Mayor Accused Of ‘Flashing Gang Sign’ When Posing With Voter Outreach Worker

CREDIT: Screenshot from KTSP

Navell Gordon spent last week knocking on doors and encouraging residents to vote. As one of the top canvassers on voting rights for Neighborhoods Organizing for Change, 22-year-old Gordon was selected to show Minneapolis Mayor Betsy Hodges and the city’s chief of police how his canvassing works. At some point in their canvassing, they stopped to pose for the above photo as portrayed by local news station KSTP.

Take a minute to look at the photo. See anything odd? What if you knew that Gordon had been convicted of a drug crime before? Does that change anything?

KTSP found a problem that merited its own segment, citing several law enforcement sources. “Mayor Flashes Gang Sign with Convicted Felon,” their headline blared. The report asserts that law enforcement sources are “fuming” and “want to know why the mayor would take a picture with a convicted criminal while he and the mayor flash gang signs.” Retired police officer Michael Quinn claims the two are “flashing gang signs back and forth at each other showing solidarity with the gangs.” He infers from there that Hodges is “legitimizing these people that are killing our children in Minneapolis.” Minneapolis Police Federation President John DelMonico said Hodges should “know better” and that the photo could “incite gang violence in the city.”

Hodges’ office had another explanation for those cryptic hand signals: they were just pointing at one another. A spokesman for the mayor added: “The more supportive that we all can be of people who are making better choices now, the better off we will be in the future.”

The segment provides detail about Gordon’s conviction on a drug charge, but doesn’t mention that Gordon was posing with Hodges because he was working with local nonprofit Neighborhoods Organizing for Change to educate voters and increase voter turnout.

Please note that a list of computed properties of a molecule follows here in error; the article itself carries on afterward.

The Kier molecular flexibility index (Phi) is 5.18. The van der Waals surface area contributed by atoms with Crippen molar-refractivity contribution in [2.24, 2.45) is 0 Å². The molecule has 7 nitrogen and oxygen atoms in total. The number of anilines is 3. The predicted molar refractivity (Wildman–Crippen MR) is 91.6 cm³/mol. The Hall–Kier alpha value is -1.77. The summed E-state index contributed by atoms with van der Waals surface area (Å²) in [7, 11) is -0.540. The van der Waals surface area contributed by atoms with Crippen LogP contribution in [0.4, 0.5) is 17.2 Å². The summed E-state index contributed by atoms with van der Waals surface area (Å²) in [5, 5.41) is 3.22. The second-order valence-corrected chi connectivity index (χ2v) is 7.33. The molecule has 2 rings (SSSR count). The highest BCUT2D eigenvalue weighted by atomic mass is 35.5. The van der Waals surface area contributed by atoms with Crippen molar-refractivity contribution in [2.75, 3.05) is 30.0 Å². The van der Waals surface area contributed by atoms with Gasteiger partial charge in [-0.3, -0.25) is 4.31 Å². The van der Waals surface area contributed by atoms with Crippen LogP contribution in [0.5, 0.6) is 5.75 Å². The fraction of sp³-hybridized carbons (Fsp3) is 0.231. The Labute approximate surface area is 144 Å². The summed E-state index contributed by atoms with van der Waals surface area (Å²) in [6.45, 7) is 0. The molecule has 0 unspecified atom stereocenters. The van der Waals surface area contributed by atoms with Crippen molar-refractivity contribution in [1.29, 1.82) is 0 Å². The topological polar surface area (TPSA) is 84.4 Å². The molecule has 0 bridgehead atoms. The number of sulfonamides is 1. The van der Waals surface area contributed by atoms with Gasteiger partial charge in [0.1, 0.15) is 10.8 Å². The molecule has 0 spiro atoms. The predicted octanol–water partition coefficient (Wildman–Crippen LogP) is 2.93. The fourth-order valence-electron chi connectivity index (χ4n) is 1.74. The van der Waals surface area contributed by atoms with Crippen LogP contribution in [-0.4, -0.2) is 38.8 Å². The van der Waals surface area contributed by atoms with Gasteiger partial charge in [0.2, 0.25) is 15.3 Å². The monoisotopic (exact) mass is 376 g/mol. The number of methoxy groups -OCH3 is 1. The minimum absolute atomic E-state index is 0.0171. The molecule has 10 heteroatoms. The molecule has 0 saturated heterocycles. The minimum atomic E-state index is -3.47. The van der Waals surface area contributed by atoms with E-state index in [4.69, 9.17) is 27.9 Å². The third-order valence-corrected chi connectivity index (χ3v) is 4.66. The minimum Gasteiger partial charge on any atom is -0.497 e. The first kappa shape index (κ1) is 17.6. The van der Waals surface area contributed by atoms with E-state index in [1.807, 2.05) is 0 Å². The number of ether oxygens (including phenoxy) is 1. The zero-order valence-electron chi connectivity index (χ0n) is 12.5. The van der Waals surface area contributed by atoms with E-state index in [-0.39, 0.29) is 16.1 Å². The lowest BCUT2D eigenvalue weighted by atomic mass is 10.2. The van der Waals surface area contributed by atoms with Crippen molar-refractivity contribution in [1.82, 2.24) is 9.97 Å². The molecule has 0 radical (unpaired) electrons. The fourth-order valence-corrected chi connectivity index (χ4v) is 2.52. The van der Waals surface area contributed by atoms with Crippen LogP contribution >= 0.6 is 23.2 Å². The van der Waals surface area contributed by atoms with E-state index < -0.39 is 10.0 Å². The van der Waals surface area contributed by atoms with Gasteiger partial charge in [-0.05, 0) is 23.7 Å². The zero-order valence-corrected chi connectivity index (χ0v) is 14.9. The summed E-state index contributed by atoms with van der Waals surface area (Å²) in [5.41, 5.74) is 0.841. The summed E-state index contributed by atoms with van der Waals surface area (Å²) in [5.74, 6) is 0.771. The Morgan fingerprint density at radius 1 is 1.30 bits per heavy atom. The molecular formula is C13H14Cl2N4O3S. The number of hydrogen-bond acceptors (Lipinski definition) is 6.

Commentators and tweeters immediately blasted KTSP’s coverage. “The constant portrayal of young black men as gangsters, thugs, and criminals can be seen nearly every night on the news or in newspapers in Minnesota and around the country,” wrote law professor Nekima Levy-Pounds for the Minnesota Star-Tribune.

And as Minnesota Public Radio reported, the hashtag #PointerGate emerged with the following commentary:

Novell does indeed have a criminal record. In fact, he’ll be the first to tell you, at the young age of 22, that “I made some mistakes in life” and that he can’t vote as a consequence. He was canvassing on the very issue of voting rights for those with a conviction on their record.

“We think it’s really ironic, all the work he’s put into expanding the right to vote, and now he’s being targeted for that very issue,” Neighborhoods Organizing For Change President Anthony Newby told ThinkProgress. He added, “We hire lots of folks here to do community work that have criminal backgrounds. They end up being the most talented organizers in our crew and on our staff.”

In fact, he said, one of the reasons NOC invited the police chief to join them for an afternoon of canvassing is because canvassers have frequently been stopped and frisked by the police while holding their clipboards. Gordon has been among those stopped by police.

In September, he was allegedly arrested for conducting political canvassing, and his fellow workers captured video just after the arrest in which witnesses recount that officers pinned Gordon to the ground and threatened to shoot unarmed bystanders.

Here’s some other context. Minneapolis has some of the deepest racial disparities in the country. That is reflected in housing and poverty. It’s also reflected in a deep and troubling record of policing that disproportionately impacts African Americans. An American Civil Liberties Union report out just last month found that black juveniles were more than 16.3 times more likely to be arrested for truancy and curfew charges than white juveniles between 2004 and 2012. African Americans are also 11.5 times more likely to be arrested for pot possession, and 8 times more likely to be arrested for the catch-all offense known as “disorderly conduct.”

Hodges, who just took office in January, has made bridging deep racial inequality a centerpiece of her platform. “What we’ve gotten is growth that is thwarted by the biggest disparities in the country between white people and people of color,” she said in April.

For Gordon, the future is in organizations like NOC. He told ThinkProgress the organization changed his life. “I never was a talking person at all when I first came to NOC,” he said. “It got my speeching game up more than 100 percent.”

Now, he said, his three-year probation is slotted to end in June, and he hasn’t had a single violation. “I have members hitting me up like, I’m so proud of you,” he said.